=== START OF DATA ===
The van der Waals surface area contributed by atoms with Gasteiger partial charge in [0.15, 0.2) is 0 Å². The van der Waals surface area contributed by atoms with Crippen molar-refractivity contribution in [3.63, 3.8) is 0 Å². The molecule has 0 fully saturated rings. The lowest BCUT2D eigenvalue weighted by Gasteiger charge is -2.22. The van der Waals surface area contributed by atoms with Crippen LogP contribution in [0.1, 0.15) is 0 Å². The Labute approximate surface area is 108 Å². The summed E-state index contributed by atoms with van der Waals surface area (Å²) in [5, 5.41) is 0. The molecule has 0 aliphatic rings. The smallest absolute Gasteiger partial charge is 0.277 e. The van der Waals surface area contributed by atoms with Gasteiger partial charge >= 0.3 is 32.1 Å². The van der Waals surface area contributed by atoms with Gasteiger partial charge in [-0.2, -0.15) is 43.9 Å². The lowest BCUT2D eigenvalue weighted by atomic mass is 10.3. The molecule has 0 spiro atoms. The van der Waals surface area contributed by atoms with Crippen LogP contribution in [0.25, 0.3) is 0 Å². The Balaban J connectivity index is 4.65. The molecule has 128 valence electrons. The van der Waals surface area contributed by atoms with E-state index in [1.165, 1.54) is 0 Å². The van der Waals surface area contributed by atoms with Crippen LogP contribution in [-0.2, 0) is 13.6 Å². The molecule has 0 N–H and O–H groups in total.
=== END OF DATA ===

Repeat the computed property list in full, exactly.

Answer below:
The van der Waals surface area contributed by atoms with Gasteiger partial charge in [0.15, 0.2) is 0 Å². The van der Waals surface area contributed by atoms with Crippen molar-refractivity contribution in [3.63, 3.8) is 0 Å². The molecule has 0 fully saturated rings. The lowest BCUT2D eigenvalue weighted by Gasteiger charge is -2.22. The van der Waals surface area contributed by atoms with Crippen LogP contribution in [0.1, 0.15) is 0 Å². The Labute approximate surface area is 108 Å². The summed E-state index contributed by atoms with van der Waals surface area (Å²) in [5, 5.41) is 0. The molecule has 0 aliphatic rings. The smallest absolute Gasteiger partial charge is 0.277 e. The van der Waals surface area contributed by atoms with Gasteiger partial charge >= 0.3 is 32.1 Å². The van der Waals surface area contributed by atoms with Gasteiger partial charge in [-0.2, -0.15) is 43.9 Å². The lowest BCUT2D eigenvalue weighted by atomic mass is 10.3. The molecule has 0 spiro atoms. The van der Waals surface area contributed by atoms with Crippen LogP contribution in [0.25, 0.3) is 0 Å². The Balaban J connectivity index is 4.65. The molecule has 128 valence electrons. The van der Waals surface area contributed by atoms with E-state index in [1.165, 1.54) is 0 Å². The van der Waals surface area contributed by atoms with Crippen LogP contribution in [-0.2, 0) is 13.6 Å². The molecule has 0 N–H and O–H groups in total.